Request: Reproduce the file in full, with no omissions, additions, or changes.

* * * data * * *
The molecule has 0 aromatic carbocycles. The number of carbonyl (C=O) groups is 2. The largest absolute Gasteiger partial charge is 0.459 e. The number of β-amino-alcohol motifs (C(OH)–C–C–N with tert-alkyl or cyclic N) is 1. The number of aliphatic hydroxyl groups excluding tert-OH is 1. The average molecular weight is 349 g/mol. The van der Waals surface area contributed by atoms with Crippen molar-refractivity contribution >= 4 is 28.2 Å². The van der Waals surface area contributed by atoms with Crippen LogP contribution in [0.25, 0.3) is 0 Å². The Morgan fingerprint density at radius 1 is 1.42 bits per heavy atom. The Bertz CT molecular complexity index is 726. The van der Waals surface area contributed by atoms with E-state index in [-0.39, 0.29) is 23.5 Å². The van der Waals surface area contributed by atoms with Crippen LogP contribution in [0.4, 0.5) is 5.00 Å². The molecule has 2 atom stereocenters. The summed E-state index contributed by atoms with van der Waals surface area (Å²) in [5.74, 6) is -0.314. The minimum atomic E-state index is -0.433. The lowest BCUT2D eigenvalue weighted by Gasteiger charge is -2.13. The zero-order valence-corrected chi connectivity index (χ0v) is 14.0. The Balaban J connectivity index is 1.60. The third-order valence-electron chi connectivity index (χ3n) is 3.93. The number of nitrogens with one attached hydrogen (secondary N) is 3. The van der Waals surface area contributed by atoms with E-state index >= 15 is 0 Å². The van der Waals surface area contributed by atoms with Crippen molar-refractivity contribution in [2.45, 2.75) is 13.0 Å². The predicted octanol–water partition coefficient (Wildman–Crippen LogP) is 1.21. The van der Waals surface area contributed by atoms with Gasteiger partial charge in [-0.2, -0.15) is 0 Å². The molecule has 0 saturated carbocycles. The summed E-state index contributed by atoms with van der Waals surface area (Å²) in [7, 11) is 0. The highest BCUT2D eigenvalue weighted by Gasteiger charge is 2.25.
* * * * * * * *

The molecule has 0 aromatic carbocycles. The number of carbonyl (C=O) groups is 2. The largest absolute Gasteiger partial charge is 0.459 e. The number of β-amino-alcohol motifs (C(OH)–C–C–N with tert-alkyl or cyclic N) is 1. The number of aliphatic hydroxyl groups excluding tert-OH is 1. The average molecular weight is 349 g/mol. The van der Waals surface area contributed by atoms with Crippen molar-refractivity contribution >= 4 is 28.2 Å². The van der Waals surface area contributed by atoms with Crippen LogP contribution in [0.25, 0.3) is 0 Å². The Morgan fingerprint density at radius 1 is 1.42 bits per heavy atom. The Bertz CT molecular complexity index is 726. The van der Waals surface area contributed by atoms with E-state index in [-0.39, 0.29) is 23.5 Å². The van der Waals surface area contributed by atoms with Crippen LogP contribution in [0.4, 0.5) is 5.00 Å². The molecule has 2 atom stereocenters. The summed E-state index contributed by atoms with van der Waals surface area (Å²) in [5.74, 6) is -0.314. The minimum atomic E-state index is -0.433. The lowest BCUT2D eigenvalue weighted by Gasteiger charge is -2.13. The zero-order valence-corrected chi connectivity index (χ0v) is 14.0. The Balaban J connectivity index is 1.60. The third-order valence-electron chi connectivity index (χ3n) is 3.93. The number of nitrogens with one attached hydrogen (secondary N) is 3. The van der Waals surface area contributed by atoms with E-state index >= 15 is 0 Å². The van der Waals surface area contributed by atoms with Crippen molar-refractivity contribution in [2.45, 2.75) is 13.0 Å². The predicted octanol–water partition coefficient (Wildman–Crippen LogP) is 1.21. The van der Waals surface area contributed by atoms with Gasteiger partial charge in [-0.2, -0.15) is 0 Å². The molecule has 0 saturated carbocycles. The summed E-state index contributed by atoms with van der Waals surface area (Å²) in [7, 11) is 0. The highest BCUT2D eigenvalue weighted by Gasteiger charge is 2.25.